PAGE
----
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  • #2320
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    what i have here is a rogers b-510
    this is all i know about it. would like to make it operational, but i can find NO info on it. any help would be appreciated. included is a picture of it

    Download 107_0654.JPG. (Caution: This file may not be virus scanned.)

    Forum Participant

    another question, the tubes are all metallic coated (?) rogers tubes. should i use these old ones, or replace with new? they all look fine.

    Ed Kraushar
    CVRS Member


    I have attached a schematic for your radio at–

    Unfortunately the schematic is poor due to the very poor quality of the original schematic in the Rogers manual.

    Check the chassis layout and parts list your bulb may be used as a fuse, one is indicated.

    The tubes are Rogers Spray Shielded types and I would keep them if the radio plays with them as they can be quite rare. The waxed paper tubular capacitors along with electrolytic capacitor should be replaced before using the radio.


    Eric Strasen
    Forum Participant

    Re: Spray-shield tubes. I’ve got a Rogers-Mjestic 7R621 for which I rounded up several Rogers and Marconi branded spray-shielded tubes with the help of some CVRS friends in Canada and a lot of patience. My most recent venture in the spray-shield world was with a 1933 Grigsby-Grunow Majestic (the first of many U.S. firms to use the "Majestic" brand name) Model 463 "Century Six." The G-G spray-shield tubes, which I suspect pre-date Rogers, are somewhat easier to find — but more often than not are non-functional. I wound up buying two or three of each type in order to find one that would work, and most of these tubes were N.O.S., N.I.B.! The G-G spray-shield tubes differ from Rogers in a couple aspects. All of G-G’s product, made in their own tube plant, are pre-octal. I don’t know of any U.S. manufacturer other than Majestic who made this type of vacuum tube, and Grigsby-Grunow was out of business before RCA introduced the octal tube. The spray coating on G-G’s tubes appears the same as Rogers, but does not cover the tube base like Rogers’ product. A ground connection from the G-G shield is made through one of the tube pins. G-G numbered their spray-shield tubes the same as non shielded tubes, but added a suffix "S". Thus, a 2A7 became a 2A7S, a 55 became a 55S, etc. Rogers created a whole different and sometimes confusing naming system for their spray-shield tubes.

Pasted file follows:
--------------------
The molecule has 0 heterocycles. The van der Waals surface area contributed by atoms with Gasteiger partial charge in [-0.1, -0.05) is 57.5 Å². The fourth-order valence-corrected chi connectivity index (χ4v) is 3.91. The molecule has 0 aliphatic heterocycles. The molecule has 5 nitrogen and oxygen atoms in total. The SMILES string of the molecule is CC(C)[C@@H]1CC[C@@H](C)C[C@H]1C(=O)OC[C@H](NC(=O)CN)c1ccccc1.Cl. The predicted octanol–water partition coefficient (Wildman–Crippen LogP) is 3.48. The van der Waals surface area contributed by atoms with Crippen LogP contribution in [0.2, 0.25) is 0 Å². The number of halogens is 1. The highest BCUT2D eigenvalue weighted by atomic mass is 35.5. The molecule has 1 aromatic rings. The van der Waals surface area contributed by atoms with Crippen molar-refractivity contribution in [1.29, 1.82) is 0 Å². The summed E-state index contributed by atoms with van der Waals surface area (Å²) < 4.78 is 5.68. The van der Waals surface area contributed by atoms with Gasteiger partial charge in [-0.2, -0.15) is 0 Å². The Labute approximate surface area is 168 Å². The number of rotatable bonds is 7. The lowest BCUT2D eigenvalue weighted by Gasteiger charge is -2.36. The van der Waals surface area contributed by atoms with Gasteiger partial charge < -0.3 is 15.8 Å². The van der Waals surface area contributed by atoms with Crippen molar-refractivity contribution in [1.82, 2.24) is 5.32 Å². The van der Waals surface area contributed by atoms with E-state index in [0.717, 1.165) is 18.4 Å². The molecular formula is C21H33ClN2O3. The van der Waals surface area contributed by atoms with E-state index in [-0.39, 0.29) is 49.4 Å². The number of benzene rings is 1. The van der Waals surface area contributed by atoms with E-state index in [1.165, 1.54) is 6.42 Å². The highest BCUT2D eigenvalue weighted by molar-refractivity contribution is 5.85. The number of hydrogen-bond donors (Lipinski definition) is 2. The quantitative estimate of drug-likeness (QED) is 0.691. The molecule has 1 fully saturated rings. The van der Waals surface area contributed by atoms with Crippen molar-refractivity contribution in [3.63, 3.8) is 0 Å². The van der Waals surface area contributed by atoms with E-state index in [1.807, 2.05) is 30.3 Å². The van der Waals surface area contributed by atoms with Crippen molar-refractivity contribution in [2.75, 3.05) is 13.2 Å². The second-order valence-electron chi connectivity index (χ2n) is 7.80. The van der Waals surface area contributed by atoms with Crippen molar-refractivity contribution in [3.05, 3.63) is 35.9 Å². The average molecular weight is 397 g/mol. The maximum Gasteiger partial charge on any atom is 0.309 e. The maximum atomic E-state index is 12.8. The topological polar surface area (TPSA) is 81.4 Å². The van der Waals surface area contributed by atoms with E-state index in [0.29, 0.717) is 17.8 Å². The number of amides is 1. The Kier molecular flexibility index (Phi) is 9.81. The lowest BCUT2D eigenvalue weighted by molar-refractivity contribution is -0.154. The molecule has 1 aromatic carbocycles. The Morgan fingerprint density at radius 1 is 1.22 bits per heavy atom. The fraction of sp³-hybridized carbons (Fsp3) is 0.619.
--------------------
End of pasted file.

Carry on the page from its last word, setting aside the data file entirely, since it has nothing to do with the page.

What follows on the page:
So, if you don’t want to spend a lot of time and expense like I did on my two spray-shield radios, buy a non-shielded substitute tube, wrap a goat shield around it and ground the shield to the chassis. The substitute will probably function better than a spray-shield original anyway. There are substitutes for most (but not all) Rogers spray-shield tubes and you can find tube substitution lists on a couple of Canadian sites.

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